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F + 6 : What do Marseille & Alum have in common? Phocaea or Foça!

Lazy Sunday today. Nobody got out of bed before 9 am. The gentle rocking of the waves was just too tempting. The coffee tastes almost as good as at 6.30 am - emphasis on almost.

Americano with hot Milk & a Turkish Yoghurt with Honey, Strawberries & Walnuts is the best

We are heading toward Çesme today, the peninsula opposite the Greek island of Chios. It is unclear whether we will be able to visit Chios on Tuesday. We want to buy some Mastic, the raisin the Roman Emperors and the Turkish Sultans loved so much. But interpreting border regulations between Turkey and Greece is now more an art than a science. In any case, we have a plan B. The Çesme peninsula produces excellent Mastic as well - Greek connoisseurs pretend that it is of lesser quality but am sure our Turkish friends will disagree. Be it as it may, we definitely have to get some.

Our destination for today is Foça or Phocaea in Greek. We do not want to sail more than three hours a day. Unfortunately, the North Wind died down again. It will be another day of motoring. We all hope that the North Wind is not preserving all its might for Monday, 29th August when we will be crossing from Icaria to Mykonos. We experienced the a Melthemi storm once in 2017 and are not keen for a repletion. But we deal with this next week.

Phocaea or Phobia was with Miletus one of the most active founders of Greek colonies

Phocaea is almost as old as Troy which we visited just a week ago. Founded in the 11th century by Aeolian Greeks, the town with its two harbours became one of the important trading centres on the Ionian coast. Its sailors had a stellar reputation and were in high demand. Phocaea was the parent city of colonies like Massalia (Marseille), Emporion (Empuries) in Catalonia and Elea (Velia) in Catania.

Foça's Castle was built by the Genovese in the 13th century but later expanded by Ottomans

In the 6th century before BC, Phocaea came under the influence of the Persian Empire, was liberated by Alexander the Great in 334 BC and eventually joined the Roman Empire. But it lost its pre-eminent status to towns such as Miletus, Ephesus and Pergamon. The Byzantines gave the town in 1275 to Benedetto I Zaccaria, diplomat & admiral, who helped them to get Constantinople back in 1261. It came with the rights to exploit the alum mines in Anatolia.

A Medieval Worker soaking Fabric in an Alum Solution

Alum is Potassium Aluminium Sulphate (KAl(SO4)2-12 H2O) which was well known for its astringent and styptic properties. It was very important for the textile industry before chemical dyes were available in the mid 19th century. In a nutshell, alum allows dye and natural fibers to bind. Without it, dye would quickly wash out. Not surprisingly, production and trading of alum was highly profitable. Having a monopoly made the Genovese very rich. It is thus not surprising that we find Admiral Zaccaria in 1284 with his private fleet of 20 galleys at the Battle of Meloria, which broke Pisa's sea power. Genoa dominated the Western Mediterranean since then and had the means to challenge Venice - which it did in the War of Chioggia in 1378.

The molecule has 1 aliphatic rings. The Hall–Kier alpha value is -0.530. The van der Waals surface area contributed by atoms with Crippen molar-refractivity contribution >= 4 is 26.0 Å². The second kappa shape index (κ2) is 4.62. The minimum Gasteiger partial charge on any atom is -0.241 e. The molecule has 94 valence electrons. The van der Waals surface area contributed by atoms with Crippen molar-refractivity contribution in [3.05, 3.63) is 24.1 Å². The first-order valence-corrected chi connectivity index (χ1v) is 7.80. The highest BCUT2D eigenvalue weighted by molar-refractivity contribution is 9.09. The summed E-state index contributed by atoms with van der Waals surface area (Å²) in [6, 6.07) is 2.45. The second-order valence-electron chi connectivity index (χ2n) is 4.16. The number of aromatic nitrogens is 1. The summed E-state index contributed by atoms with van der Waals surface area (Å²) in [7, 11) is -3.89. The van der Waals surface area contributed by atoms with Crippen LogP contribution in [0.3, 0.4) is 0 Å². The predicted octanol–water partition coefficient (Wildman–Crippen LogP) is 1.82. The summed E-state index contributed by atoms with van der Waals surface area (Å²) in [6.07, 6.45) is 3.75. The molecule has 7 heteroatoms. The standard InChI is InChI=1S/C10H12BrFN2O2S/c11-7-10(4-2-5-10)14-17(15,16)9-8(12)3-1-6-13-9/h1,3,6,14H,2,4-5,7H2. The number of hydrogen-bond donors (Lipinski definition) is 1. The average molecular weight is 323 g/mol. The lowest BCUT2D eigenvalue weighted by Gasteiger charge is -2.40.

Mining and Purification of Alum was work intensive but also highly lucrative

When the Ottomans conquered Constantinople, they quickly realised what a lucrative deal the Genovese had. Not surprisingly, they decided to get their hands on the alum trade and keep the money for themselves. In 1455, an Ottoman army showed up at the gates of Phocaea - the Genovese show was over. Smart as always, the Ottoman left the trading business to the hands of the Zaccaria family. The Zaccarias knew the customers in Europe and how to organise the trade. The Ottomans were happy to just tax it.

One of the many beautifully restored Greek Houses in Focça

Phocaea made once more headlines in June 1914, when Turkish irregular forces massacred people here. Emotions between Greek and Turks were running high after the Ottoman lost the Balkan war in 1913. About 100'000 Turkish people were kicked out of their homes in Bulgaria, Macedonia and Northern Greece and arrived without any means in Anatolia. When the massacre started, Phocaea housed close to 6'000 Greek speaking people. We believe that around 10% were killed - as always innocent women, children and elder people - the ones who could not defend themselves. The regular Ottoman forces sent from Izmir to bring back order were of no help. Some even participated in the atrocities. Thanks to the presence of French nationals, news about the massacre spread quickly and most Greek speaking people could be evacuated to Lesbos.

Fishing Boats in the lively Harbour of Focça full of Turkish Tourists

Foça is a Turkish town today and one of the holiday destinations of Turks from Izmir. When you walk up and down the quays you see happy faces. People return from day trips to the nearby beaches, queue for ice cream and buy souvenirs as everywhere else. The hustlers from the street restaurant try to convince you that they have the best fish or kebab in town and the sound of screaming children from the beaches is never far. The old Greek houses though remind you of the past. Many of them are beautifully restored and the Turkish Authorities ask people to respect these buildings. One should never advocate & support ethnic cleansing. But today, Foça is a peaceful place.

The Sun was reflecting in the Hull of Casa dell' Arte when we returned to the Boar

in the Black Sea, the Dardanelles, in Salerno and Corsica - albeit none of these colonies became large towns.

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